Is Ketchup Weight-Loss Friendly?
When some people switch from eating mostly fried and processed foods to a more healthy diet, they employ the use of condiments to zest up veggies and meats. While condiments, such as ketchup, offer a burst of flavor as well as healthy vitamins, they also contain ingredients that can sabotage a healthy diet.
Ketchup is made from tomatoes which contain a wide variety of vitamins and antioxidants. The primary antioxidant is lycopene which can slow the development of atherosclerosis and heart disease. Ketchup also contains vitamins A, C and E. However, research studies show that organic varieties of ketchup provide more of these vitamins than the non-organic conventional varieties available in most grocery stores. To ensure that your ketchup is as healthy as it can be, opt for an organic variety with a dark, red color.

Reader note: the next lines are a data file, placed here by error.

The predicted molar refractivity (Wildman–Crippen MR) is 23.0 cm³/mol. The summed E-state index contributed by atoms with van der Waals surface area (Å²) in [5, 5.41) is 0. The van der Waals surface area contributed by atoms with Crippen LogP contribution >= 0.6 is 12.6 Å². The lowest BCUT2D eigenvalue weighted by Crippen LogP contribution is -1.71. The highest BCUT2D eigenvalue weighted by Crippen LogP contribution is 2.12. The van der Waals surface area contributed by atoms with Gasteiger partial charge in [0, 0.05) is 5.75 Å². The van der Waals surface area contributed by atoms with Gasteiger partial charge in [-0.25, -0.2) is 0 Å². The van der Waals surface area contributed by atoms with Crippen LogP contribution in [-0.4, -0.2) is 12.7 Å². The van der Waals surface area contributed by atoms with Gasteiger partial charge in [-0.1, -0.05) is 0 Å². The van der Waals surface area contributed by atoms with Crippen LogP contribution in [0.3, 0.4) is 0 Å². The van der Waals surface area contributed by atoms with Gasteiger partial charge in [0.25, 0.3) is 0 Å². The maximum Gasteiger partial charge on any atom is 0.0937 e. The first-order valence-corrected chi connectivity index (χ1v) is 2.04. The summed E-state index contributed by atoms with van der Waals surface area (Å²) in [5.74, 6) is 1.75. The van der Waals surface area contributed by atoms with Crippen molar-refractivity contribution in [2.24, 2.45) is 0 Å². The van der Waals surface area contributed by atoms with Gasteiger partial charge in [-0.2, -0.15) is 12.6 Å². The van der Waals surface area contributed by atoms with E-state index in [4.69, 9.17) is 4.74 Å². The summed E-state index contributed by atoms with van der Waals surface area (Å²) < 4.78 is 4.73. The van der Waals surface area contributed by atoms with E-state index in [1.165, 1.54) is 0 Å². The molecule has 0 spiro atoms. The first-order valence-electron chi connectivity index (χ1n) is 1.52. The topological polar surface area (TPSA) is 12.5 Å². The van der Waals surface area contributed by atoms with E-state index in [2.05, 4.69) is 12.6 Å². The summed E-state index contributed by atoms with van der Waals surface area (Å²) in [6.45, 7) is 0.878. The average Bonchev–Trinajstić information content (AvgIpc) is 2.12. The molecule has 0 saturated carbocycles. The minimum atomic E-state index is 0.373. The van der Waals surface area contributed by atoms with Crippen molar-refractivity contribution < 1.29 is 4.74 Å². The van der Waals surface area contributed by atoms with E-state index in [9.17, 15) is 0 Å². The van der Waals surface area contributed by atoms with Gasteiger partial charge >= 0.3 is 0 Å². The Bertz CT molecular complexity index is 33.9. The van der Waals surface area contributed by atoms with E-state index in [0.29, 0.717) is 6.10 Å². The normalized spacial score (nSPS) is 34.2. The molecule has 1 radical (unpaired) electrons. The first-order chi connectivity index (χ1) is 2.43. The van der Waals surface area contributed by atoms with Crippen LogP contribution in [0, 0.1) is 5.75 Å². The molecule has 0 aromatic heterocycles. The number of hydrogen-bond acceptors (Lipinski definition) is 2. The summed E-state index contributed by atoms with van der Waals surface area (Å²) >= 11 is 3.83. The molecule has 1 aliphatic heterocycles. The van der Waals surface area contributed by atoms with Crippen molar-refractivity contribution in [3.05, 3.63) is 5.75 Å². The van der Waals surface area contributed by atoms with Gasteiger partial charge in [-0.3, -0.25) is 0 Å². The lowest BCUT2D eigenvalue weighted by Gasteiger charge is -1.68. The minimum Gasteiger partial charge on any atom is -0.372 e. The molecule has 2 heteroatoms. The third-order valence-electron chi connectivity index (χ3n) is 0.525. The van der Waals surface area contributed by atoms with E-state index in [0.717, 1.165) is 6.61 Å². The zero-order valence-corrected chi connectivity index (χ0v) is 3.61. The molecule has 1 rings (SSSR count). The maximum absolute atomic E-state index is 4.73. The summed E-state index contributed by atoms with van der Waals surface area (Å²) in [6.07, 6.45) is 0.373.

Like many processed American foods, additives are what causes ketchup’s downfall. So called flavor enhancers, like salt and sugar, are added to ketchup by manufactures. Some manufacturers even add high fructose corn syrup. In fact, ketchup contains 4 grams of sugar and 190 milligrams of sodium in just one tablespoon. To put it in more visual terms, one fourth of a bottle of ketchup is essentially nothing but added sugar. This added sugar has another negative side effect for consumers. The extra sweetness from the sugar actually stimulates taste buds and brain receptors to crave even more sugar. Therefore, most people use far more than the 1 tablespoon of ketchup that is recommended.
Those seeking a splash of flavor without the unhealthy additives should try adding salsa or a dash of hot sauce to foods. In addition to enhancing the flavor of foods, these options can rev up your metabolism which burns more calories and helps increase weight loss.
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